Losing weight takes time, patience, and focus, especially if your goal is to get fit by bikini season. So you may not be feeling the love for strength training – doesn’t it cut into your cardio time? And shouldn’t you lose the weight first?
The truth is, combined with good cardiovascular workouts, strength training can actually help you lose weight and help you to keep it off. And that’s just the beginning.
Strength Training Burns Fat Longer
Unlike cardio exercise, intense strength training has been shown to burn calories during and after exercising for up to 24-36 hours. When you take short rest periods between exercises and get your heart rate up, continuous fat burning is significant. Two ways to get your heart rate up during weight lifting is by doing circuits and supersets (two exercises back to back without rest).
Muscle also burns more calories than fat, so the more muscle you have, the more calories you’ll burn all day long.
Care for a Little Protection?
If you can imagine yourself with very little muscle tone and rapidly decreasing bone density, then you can imagine yourself as an older woman with a frail and rigid body.
If you don’t protect yourself by strengthening your muscles, you might find that this is you later in life. Women start losing bone density early in life and at a high rate after menopause. If you have a high bone mass early in adult life, your risk of getting osteoporosis is decreased.
One more thing about aging and muscles: According to the American College of Sports Medicine, a drop in your muscle mass means your metabolic rate can drop 2 to 3 percent. What does that mean? Gaining more weight as you age.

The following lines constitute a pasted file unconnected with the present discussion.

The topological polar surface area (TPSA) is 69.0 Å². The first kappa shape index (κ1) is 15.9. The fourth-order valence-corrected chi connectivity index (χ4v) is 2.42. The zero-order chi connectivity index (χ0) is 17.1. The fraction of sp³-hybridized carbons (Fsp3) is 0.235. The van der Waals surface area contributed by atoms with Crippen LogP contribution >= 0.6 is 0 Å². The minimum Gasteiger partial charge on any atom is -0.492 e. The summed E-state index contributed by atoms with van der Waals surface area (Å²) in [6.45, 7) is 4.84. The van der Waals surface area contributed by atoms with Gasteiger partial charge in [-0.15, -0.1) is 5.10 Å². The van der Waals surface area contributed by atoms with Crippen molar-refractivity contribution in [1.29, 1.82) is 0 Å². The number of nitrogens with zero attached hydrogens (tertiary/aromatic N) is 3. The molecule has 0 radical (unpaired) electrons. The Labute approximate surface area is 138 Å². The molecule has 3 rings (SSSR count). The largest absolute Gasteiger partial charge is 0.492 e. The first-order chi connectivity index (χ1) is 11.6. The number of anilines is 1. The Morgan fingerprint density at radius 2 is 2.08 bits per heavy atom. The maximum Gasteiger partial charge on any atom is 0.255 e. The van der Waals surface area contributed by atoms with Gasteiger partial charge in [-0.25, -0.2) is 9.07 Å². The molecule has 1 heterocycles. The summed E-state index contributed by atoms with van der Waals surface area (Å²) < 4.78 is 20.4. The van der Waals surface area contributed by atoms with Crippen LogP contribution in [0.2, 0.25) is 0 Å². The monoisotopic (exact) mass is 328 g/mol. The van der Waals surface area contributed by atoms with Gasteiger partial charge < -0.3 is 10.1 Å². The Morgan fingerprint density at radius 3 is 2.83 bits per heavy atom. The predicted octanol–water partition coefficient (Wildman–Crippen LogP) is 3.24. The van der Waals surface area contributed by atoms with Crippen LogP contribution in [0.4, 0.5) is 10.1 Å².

Outer Hotness, Meet Inner Hotness
You simply can’t underestimate the self confidence strength training can give you. Taking chances by learning something new, heaving weights while you push yourself to the limit, and seeing defined muscles emerge can give you a special type of confidence I call inner hotness. You know your strength; you know you’re strong.
You may even decide you want to own the weight room, not just get away with as little as possible. Women belong in the weight room, and as you’ve seen, can benefit even more than men. But you can easily start off lifting weights at home too.
Your Weights Workout
So if you’re convinced you should add weight training to your routine, let’s get started. It’s important to start slowly – you’ll still get plenty of benefits. If you try to lift too much or go too fast you could injure yourself – and get discouraged.
Follow these guidelines for maximum fat loss benefits and safety. What you do will depend on your experience level.
- Most experts recommend three full-body strength-training sessions per week, lasting less than 45 minutes per session.
- Rest for 30 seconds between exercises in a set and 60 seconds between sets.
- Do 12-15 repetitions to start for one to three sets (a set is a group of repetitions).
- If you’re a beginner, use light resistance to start and gradually work your way up to heavier weights. Your muscles should feel fatigued by the last few repetitions. If you can do more than 12-15 reps, increase the weight. If you can’t do 12-15 reps, decrease the weight.
- For the best fat-burning benefits, do two exercises back to back without rest (called supersets).
- Also for fat-burning, do 15-20 minutes of intervals or sprints at the end of the workout. This is optional depending on your fitness level and routine.
Be sure to warm up before strength training by doing 5-10 minutes of light cardio. Cool down by gently stretching your muscles. And don’t forget to refuel with a 2:1 ratio of carbohydrates and protein after your workout (for example, 40g carbs and 20g protein).